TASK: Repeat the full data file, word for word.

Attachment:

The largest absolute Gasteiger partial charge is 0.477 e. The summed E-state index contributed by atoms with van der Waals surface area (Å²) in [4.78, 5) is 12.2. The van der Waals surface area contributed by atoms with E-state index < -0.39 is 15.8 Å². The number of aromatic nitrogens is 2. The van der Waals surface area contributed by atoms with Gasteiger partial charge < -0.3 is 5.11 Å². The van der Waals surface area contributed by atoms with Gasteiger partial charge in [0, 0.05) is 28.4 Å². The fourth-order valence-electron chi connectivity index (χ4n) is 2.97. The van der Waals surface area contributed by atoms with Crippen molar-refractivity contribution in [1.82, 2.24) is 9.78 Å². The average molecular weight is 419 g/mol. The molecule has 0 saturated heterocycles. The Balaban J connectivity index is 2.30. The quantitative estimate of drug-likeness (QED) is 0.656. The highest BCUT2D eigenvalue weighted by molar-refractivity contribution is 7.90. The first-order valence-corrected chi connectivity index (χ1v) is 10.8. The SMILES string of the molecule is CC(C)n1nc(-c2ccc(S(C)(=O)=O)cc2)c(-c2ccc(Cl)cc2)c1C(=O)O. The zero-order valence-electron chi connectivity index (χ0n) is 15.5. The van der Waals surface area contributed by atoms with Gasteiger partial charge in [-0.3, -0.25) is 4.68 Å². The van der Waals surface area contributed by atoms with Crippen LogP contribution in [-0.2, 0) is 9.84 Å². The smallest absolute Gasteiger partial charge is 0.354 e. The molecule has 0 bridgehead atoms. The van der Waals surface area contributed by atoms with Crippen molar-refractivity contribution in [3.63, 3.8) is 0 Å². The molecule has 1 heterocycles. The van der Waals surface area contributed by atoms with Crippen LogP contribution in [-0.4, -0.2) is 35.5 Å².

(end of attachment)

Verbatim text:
The largest absolute Gasteiger partial charge is 0.477 e. The summed E-state index contributed by atoms with van der Waals surface area (Å²) in [4.78, 5) is 12.2. The van der Waals surface area contributed by atoms with E-state index < -0.39 is 15.8 Å². The number of aromatic nitrogens is 2. The van der Waals surface area contributed by atoms with Gasteiger partial charge < -0.3 is 5.11 Å². The van der Waals surface area contributed by atoms with Gasteiger partial charge in [0, 0.05) is 28.4 Å². The fourth-order valence-electron chi connectivity index (χ4n) is 2.97. The van der Waals surface area contributed by atoms with Crippen molar-refractivity contribution in [1.82, 2.24) is 9.78 Å². The average molecular weight is 419 g/mol. The molecule has 0 saturated heterocycles. The Balaban J connectivity index is 2.30. The quantitative estimate of drug-likeness (QED) is 0.656. The highest BCUT2D eigenvalue weighted by molar-refractivity contribution is 7.90. The first-order valence-corrected chi connectivity index (χ1v) is 10.8. The SMILES string of the molecule is CC(C)n1nc(-c2ccc(S(C)(=O)=O)cc2)c(-c2ccc(Cl)cc2)c1C(=O)O. The zero-order valence-electron chi connectivity index (χ0n) is 15.5. The van der Waals surface area contributed by atoms with Gasteiger partial charge in [-0.3, -0.25) is 4.68 Å². The van der Waals surface area contributed by atoms with Crippen LogP contribution in [-0.2, 0) is 9.84 Å². The smallest absolute Gasteiger partial charge is 0.354 e. The molecule has 0 bridgehead atoms. The van der Waals surface area contributed by atoms with Crippen molar-refractivity contribution in [3.63, 3.8) is 0 Å². The molecule has 1 heterocycles. The van der Waals surface area contributed by atoms with Crippen LogP contribution in [-0.4, -0.2) is 35.5 Å².